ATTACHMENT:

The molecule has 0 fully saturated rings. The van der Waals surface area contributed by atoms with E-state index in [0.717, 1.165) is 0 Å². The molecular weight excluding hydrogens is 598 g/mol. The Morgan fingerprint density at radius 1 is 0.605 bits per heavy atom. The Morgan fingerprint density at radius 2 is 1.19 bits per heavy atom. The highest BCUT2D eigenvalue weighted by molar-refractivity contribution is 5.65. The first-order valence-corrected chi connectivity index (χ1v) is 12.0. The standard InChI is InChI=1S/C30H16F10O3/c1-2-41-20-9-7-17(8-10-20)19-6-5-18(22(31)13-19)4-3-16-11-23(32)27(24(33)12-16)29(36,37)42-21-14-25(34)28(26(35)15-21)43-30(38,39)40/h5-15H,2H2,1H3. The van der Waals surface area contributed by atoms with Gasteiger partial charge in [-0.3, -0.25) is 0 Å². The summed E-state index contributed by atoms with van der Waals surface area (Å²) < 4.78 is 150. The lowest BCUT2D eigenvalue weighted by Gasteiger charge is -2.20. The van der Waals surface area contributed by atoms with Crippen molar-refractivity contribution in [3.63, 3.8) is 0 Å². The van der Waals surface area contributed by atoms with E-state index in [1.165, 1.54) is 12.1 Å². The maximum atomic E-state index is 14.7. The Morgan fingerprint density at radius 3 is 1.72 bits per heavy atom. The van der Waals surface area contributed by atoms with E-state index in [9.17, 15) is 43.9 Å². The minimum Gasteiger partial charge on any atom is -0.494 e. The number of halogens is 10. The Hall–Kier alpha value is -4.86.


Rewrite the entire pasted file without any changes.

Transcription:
The molecule has 0 fully saturated rings. The van der Waals surface area contributed by atoms with E-state index in [0.717, 1.165) is 0 Å². The molecular weight excluding hydrogens is 598 g/mol. The Morgan fingerprint density at radius 1 is 0.605 bits per heavy atom. The Morgan fingerprint density at radius 2 is 1.19 bits per heavy atom. The highest BCUT2D eigenvalue weighted by molar-refractivity contribution is 5.65. The first-order valence-corrected chi connectivity index (χ1v) is 12.0. The standard InChI is InChI=1S/C30H16F10O3/c1-2-41-20-9-7-17(8-10-20)19-6-5-18(22(31)13-19)4-3-16-11-23(32)27(24(33)12-16)29(36,37)42-21-14-25(34)28(26(35)15-21)43-30(38,39)40/h5-15H,2H2,1H3. The van der Waals surface area contributed by atoms with Gasteiger partial charge in [-0.3, -0.25) is 0 Å². The summed E-state index contributed by atoms with van der Waals surface area (Å²) < 4.78 is 150. The lowest BCUT2D eigenvalue weighted by Gasteiger charge is -2.20. The van der Waals surface area contributed by atoms with Crippen molar-refractivity contribution in [3.63, 3.8) is 0 Å². The van der Waals surface area contributed by atoms with E-state index in [1.165, 1.54) is 12.1 Å². The maximum atomic E-state index is 14.7. The Morgan fingerprint density at radius 3 is 1.72 bits per heavy atom. The van der Waals surface area contributed by atoms with E-state index in [9.17, 15) is 43.9 Å². The minimum Gasteiger partial charge on any atom is -0.494 e. The number of halogens is 10. The Hall–Kier alpha value is -4.86.